Next year may not be Merck's (NYSE:MRK) year, but at least the company has a plan to grow.

It kind of looks like every other pharmaceutical company's plan. But with a twist.

With increasing generic competition and languishing sales of cholesterol-lowering drugs Vytorin and Zetia, which it markets with Schering-Plough (NYSE:SGP), the company is doing its best to replace sales by pushing drugs through its pipeline. It has nine drugs in phase 3 testing and expects to file marketing applications for three drugs next year.

Like GlaxoSmithKline (NYSE:GSK) and Pfizer (NYSE:PFE), Merck is also planning on moving into emerging markets to make a little extra off of drugs it has already developed. It seems like every pharmaceutical company CEO is touting the emerging markets as the next big thing, but at this point I doubt it'll bring in much more than pocket change for the companies. The emerging markets are a great long-term plan, but until they actually emerge, they're not likely to be a saving grace for the industry.

The big surprise from Tuesday's meeting with analysts is that Merck plans to get into follow-on biologics (biologics are drugs made from cells, rather than chemical processes). The company is behind Teva Pharmaceutical (NASDAQ:TEVA), Novartis (NYSE:NVS), and Dr. Reddy's Laboratories (NYSE:RDY), which already have copycats of biologic drugs on the market in Europe and India, but Merck may have time to catch up. Congress still needs to establish a pathway for approval of follow-on biologics, and then the Food and Drug Administration needs to implement the system. Given the speed at which the government moves, Merck's goal of launching six or more generic biotech products from 2012 through 2017 should be right on target.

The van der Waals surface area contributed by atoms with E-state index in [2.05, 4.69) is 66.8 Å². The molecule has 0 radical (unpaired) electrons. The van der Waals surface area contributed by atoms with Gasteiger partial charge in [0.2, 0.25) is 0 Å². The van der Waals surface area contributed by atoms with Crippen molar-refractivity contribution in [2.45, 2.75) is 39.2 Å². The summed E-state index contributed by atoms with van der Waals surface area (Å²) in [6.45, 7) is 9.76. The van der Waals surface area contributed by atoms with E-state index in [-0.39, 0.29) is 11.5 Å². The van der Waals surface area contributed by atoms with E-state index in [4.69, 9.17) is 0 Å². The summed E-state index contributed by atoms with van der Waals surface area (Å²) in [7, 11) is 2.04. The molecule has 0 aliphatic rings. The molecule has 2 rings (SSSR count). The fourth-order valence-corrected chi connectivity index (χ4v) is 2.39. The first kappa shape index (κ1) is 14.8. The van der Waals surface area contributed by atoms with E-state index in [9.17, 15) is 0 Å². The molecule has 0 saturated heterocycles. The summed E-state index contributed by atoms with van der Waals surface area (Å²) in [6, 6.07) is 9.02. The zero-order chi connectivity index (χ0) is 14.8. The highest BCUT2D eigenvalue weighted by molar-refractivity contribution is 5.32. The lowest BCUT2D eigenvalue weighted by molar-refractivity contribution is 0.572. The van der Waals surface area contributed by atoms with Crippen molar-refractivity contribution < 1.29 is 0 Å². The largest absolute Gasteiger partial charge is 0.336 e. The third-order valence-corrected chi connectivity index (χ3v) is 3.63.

I'm having trouble being a Merck bull because I can't see any near-term catalyst to help the company break out of its funk. But long term, investors should remember that this company recovered from losing Vioxx, and it'll likely get back to greatness again -- eventually.

This article represents the opinion of the writer, who may disagree with the “official” recommendation position of a Motley Fool premium advisory service. We’re motley! Questioning an investing thesis -- even one of our own -- helps us all think critically about investing and make decisions that help us become smarter, happier, and richer.